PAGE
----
Compounding is considered “the eighth wonder of the world,” “the greatest mathematical discovery of all time,” or even “the most powerful force in the universe.” Never underestimate exponential growth. Pareto also discovered in 1906 in Italy that 80% of the land was owned by 20% of the population. How does a small group achieve disproportionate results?

This is why monopoly businesses capture more value than millions of undifferentiated competitors. The power law describes exponential equations that show severely unequal distributions and is the law of the universe.

Foundations and Mechanics of Mafia

A startup that is messed at the foundation cannot be fixed.

Choosing the wrong partner or team will be hard to correct midway. As a founder, your first job is to get the first thing right, because you cannot build a great company on a flawed foundation.

To anticipate likely sources of misalignment in any company, it’s useful to distinguish between three concepts:

  • Ownership: who legally owns a company’s equity?
  • Possession: who actually runs the company on a day-to-day basis?
  • Control: who formally governs the company’s affairs?

“Company culture” doesn’t exist apart from the company itself: no company has a culture; every company is a culture. Sales Matters, you can build the best product but if no one knows about it there will be no sales. How do clients get to hear your value proposition? Invest in marketing and advertising. This is the distribution strategy, figure it out at the beginning.

(Customer Lifetime Value, or CLV) must exceed the amount you spend on average to acquire a new customer (Customer Acquisition Cost, or CAC). Build a founding ‘Mafia’ team, these are people who have a cultic following for the company’s mission. Everybody sells: Everybody in a company sells. If you don’t see any salespeople around you, you’re the salesperson.

Man and Machine

While other industries have stagnated, the information technology space shows no signs of slowing down. There is a fear that machines might take over our jobs but is this the case? Where large amounts of data are concerned machines outperform humans. In 2012 Google supercomputer was able to pick thumbnails of cats from YouTube with 75% accuracy, now compare this with a 5-year-old who can do the same task with 100% accuracy. We need to view technology as complementary and not a substitute.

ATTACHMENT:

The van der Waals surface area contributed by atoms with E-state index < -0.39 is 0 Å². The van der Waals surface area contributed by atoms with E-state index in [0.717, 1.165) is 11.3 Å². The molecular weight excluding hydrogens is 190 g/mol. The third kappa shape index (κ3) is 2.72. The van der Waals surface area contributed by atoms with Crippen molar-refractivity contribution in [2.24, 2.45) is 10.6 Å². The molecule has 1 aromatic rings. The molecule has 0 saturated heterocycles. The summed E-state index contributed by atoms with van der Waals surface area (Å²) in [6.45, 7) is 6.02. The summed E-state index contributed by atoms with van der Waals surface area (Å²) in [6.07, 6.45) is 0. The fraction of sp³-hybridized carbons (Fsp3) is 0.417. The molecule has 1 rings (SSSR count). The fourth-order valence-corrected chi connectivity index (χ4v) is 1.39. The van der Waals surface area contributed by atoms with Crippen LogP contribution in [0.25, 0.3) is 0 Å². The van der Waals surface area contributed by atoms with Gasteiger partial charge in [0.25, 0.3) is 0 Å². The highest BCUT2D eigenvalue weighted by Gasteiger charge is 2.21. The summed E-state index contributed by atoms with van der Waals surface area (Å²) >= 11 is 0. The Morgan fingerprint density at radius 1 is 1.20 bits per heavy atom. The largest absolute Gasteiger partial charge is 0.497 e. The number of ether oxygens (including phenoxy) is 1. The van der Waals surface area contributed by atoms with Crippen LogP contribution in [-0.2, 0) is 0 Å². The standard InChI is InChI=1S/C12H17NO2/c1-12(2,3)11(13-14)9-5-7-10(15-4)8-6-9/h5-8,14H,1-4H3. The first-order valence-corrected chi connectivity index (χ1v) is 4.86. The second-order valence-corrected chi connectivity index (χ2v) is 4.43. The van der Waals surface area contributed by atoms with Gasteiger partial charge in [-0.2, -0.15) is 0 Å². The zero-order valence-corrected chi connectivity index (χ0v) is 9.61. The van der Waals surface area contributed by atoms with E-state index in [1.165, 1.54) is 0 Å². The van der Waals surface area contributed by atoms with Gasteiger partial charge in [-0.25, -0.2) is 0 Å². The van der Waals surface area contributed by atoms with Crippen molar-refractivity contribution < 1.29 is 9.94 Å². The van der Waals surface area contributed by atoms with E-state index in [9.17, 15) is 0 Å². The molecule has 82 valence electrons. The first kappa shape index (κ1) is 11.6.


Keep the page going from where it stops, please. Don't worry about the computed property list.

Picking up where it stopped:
Seeing Green

At the beginning of the 21st century, everyone agreed that the next big thing was clean technology. Entrepreneurs started thousands of cleantech companies, and investors poured more than $50 billion into them. So began the quest to cleanse the world. It didn’t work. Instead of a healthier planet, we got a massive cleantech bubble.

Most cleantech companies crashed because they neglected one or more of the seven questions that every business must answer:

  1. The Engineering Question
    Can you create breakthrough technology instead of incremental
  2. The Timing Question
    Is now the right time to start your particular business?
  3. The Monopoly Question
    Are you starting with a big share of a small market?
  4. The People Question
    Do you have the right team?
  5. The Distribution Question
    Do you have a way to not just create but deliver your product?
  6. The Durability Question
    Will your market position be defensible 10 and 20 years into the future?
  7. The Secret Question
    Have you identified a unique opportunity that others don’t see?

The Founders Paradox

Founders are considered eccentric or unusual. Most founders do not follow a normal distribution of traits. Normally we expect opposite traits to be mutually exclusive: a normal person can’t be both rich and poor at the same time, for instance.

But it happens all the time to founders: startup CEOs can be cash poor but millionaires on paper. Almost all successful entrepreneurs are simultaneously insiders and outsiders. And when they do succeed, they attract both fame and infamy. When you plot them out, founders’ traits appear to follow an inverse normal distribution.

Even the most farsighted founders cannot plan beyond 20 to 30 years. One of the possibilities of the future is take off. The end result of such a breakthrough could take a number of forms, but any one of them would be so different from the present as to defy description. The future won’t happen on its own.

Our task today is to find singular ways to create the new things that will make the future not just different, but better—to go from 0 to 1. The essential first step is to think for yourself. Only by seeing our world anew, as fresh and strange as it was to the ancients who saw it first, can we both re-create it and preserve it for the future.

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Victor Botto

Victor is a Passionate Business Leader who is dedicating his life to help others reach their Full Potential. Need more details? Please check the About section of the website